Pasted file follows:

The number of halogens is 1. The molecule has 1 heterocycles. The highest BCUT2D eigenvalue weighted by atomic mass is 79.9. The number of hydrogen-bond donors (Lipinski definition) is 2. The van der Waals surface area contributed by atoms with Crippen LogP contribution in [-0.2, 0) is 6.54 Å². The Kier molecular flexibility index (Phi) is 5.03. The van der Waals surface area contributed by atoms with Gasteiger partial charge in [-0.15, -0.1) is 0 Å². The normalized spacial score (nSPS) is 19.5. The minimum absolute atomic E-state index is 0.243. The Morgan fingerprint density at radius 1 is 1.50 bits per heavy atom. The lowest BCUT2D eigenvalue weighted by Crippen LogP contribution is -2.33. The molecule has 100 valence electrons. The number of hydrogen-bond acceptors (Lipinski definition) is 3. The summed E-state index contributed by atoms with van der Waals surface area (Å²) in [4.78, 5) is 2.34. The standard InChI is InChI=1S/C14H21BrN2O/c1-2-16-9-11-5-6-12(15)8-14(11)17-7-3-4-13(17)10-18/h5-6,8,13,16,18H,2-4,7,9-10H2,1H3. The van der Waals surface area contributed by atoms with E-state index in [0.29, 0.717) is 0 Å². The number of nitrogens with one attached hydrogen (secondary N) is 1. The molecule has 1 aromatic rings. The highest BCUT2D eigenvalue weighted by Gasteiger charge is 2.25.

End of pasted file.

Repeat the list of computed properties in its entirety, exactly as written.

The number of halogens is 1. The molecule has 1 heterocycles. The highest BCUT2D eigenvalue weighted by atomic mass is 79.9. The number of hydrogen-bond donors (Lipinski definition) is 2. The van der Waals surface area contributed by atoms with Crippen LogP contribution in [-0.2, 0) is 6.54 Å². The Kier molecular flexibility index (Phi) is 5.03. The van der Waals surface area contributed by atoms with Gasteiger partial charge in [-0.15, -0.1) is 0 Å². The normalized spacial score (nSPS) is 19.5. The minimum absolute atomic E-state index is 0.243. The Morgan fingerprint density at radius 1 is 1.50 bits per heavy atom. The lowest BCUT2D eigenvalue weighted by Crippen LogP contribution is -2.33. The molecule has 100 valence electrons. The number of hydrogen-bond acceptors (Lipinski definition) is 3. The summed E-state index contributed by atoms with van der Waals surface area (Å²) in [4.78, 5) is 2.34. The standard InChI is InChI=1S/C14H21BrN2O/c1-2-16-9-11-5-6-12(15)8-14(11)17-7-3-4-13(17)10-18/h5-6,8,13,16,18H,2-4,7,9-10H2,1H3. The van der Waals surface area contributed by atoms with E-state index in [0.29, 0.717) is 0 Å². The number of nitrogens with one attached hydrogen (secondary N) is 1. The molecule has 1 aromatic rings. The highest BCUT2D eigenvalue weighted by Gasteiger charge is 2.25.